PLUNKET AND MACLAINE

of the Life and Actions of James Maclean, Highwayman, to the Time of his Trial and receiving Sentence at the Old Bailey. Containing his Robberies, Gallantry at publick Places, with other remarkable Transactions. Together with some Account of Plunket his Companion.

London, W. Falstaff, [1750].

8vo in fours, pp. 33, [1]; paper flaw (unnecessarily restored) to top of B4; bound without the half-title in modern green calf, spine sunned; contemporary signature of Mary Wolryche to title. A very good copy.

£1250

Approximately:
US $1393€1421

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of the Life and Actions of James Maclean, Highwayman, to the Time of his Trial and receiving Sentence at the Old Bailey. Containing his Robberies, Gallantry at publick Places, with other remarkable Transactions. Together with some Account of Plunket his Companion.

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First edition, the scarcer of two contemporary pamphlet biographies of the ‘gentleman highwayman’ James Maclaine (1724-1750). The son of a Scottish Presbyterian minister, Maclaine, having squandered an early inheritance and his wife’s money, joined up with a down-at-luck apothecary, William Plunkett, to turn highwayman. The pair committed nearly twenty robberies in the next six months, masked and on horseback. Among their victims were Lord Eglington and Horace Walpole. Maclaine was finally apprehended in June 1750 – in his rooms were found, among other things, Lord Eglington’s coat and blunderbuss, two pistols and twenty purses. Taken to the Gatehouse, Maclaine became the talk of the town, ‘Numbers of Quality … crouding in upon him daily’. He was tried at the Old Bailey in September (his ill-considered defence is presented here on pages 25-31), and executed soon after. His skeleton makes an appearance in Hogarth’s depiction of the Royal College of Physicians in The Four Stages of Cruelty (1751).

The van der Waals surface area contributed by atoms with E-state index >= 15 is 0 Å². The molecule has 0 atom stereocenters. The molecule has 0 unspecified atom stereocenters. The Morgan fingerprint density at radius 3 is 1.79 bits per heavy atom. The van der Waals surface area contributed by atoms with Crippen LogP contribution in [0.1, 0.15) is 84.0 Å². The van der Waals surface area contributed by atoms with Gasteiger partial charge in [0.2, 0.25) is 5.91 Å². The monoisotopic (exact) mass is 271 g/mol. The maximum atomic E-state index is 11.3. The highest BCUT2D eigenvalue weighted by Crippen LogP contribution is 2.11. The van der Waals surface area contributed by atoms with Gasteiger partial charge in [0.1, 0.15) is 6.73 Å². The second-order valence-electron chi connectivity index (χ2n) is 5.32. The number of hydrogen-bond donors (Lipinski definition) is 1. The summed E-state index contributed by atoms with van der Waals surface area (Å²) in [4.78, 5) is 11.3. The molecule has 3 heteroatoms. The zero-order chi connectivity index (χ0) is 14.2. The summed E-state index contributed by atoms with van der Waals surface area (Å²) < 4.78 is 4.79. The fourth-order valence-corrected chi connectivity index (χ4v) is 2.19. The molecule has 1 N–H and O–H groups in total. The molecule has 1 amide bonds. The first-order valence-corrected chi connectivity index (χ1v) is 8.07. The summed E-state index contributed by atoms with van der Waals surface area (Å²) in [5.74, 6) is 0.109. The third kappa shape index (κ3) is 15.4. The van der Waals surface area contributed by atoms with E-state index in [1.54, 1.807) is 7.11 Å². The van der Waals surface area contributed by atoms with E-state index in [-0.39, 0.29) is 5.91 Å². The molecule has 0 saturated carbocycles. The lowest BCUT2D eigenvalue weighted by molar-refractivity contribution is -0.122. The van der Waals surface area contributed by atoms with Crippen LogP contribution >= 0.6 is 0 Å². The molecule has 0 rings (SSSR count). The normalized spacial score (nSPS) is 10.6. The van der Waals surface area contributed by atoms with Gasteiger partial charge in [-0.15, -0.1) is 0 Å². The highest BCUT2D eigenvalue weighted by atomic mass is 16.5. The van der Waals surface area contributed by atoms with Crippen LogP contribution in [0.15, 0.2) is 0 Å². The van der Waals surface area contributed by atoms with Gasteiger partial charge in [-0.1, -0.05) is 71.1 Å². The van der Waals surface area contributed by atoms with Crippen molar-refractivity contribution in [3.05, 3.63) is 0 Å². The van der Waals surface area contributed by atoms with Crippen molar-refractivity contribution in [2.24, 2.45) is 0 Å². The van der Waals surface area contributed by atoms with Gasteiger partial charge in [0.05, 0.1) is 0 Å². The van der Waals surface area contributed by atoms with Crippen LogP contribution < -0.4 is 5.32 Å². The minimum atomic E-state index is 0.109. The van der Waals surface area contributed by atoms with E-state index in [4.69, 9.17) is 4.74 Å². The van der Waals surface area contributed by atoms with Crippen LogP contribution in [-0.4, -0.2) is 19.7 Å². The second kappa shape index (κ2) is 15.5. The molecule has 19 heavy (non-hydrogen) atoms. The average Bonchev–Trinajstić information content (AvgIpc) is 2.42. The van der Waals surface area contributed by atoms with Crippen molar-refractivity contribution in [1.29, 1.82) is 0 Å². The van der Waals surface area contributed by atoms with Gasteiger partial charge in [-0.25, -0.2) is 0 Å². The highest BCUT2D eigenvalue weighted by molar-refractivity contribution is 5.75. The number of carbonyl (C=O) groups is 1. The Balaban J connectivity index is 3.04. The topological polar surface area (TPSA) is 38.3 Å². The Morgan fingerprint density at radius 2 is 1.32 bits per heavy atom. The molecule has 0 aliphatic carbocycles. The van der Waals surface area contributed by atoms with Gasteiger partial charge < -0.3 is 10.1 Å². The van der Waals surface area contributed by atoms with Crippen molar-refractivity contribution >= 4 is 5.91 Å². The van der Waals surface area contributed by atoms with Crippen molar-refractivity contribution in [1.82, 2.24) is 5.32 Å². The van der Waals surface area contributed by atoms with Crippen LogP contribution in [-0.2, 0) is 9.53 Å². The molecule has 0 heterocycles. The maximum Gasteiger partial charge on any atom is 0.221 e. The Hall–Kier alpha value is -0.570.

ESTC shows copies at the BL, NLS, Toronto, Yale, Huntington and Library of Congress only; OCLC adds New York Public Library and Ohio State.

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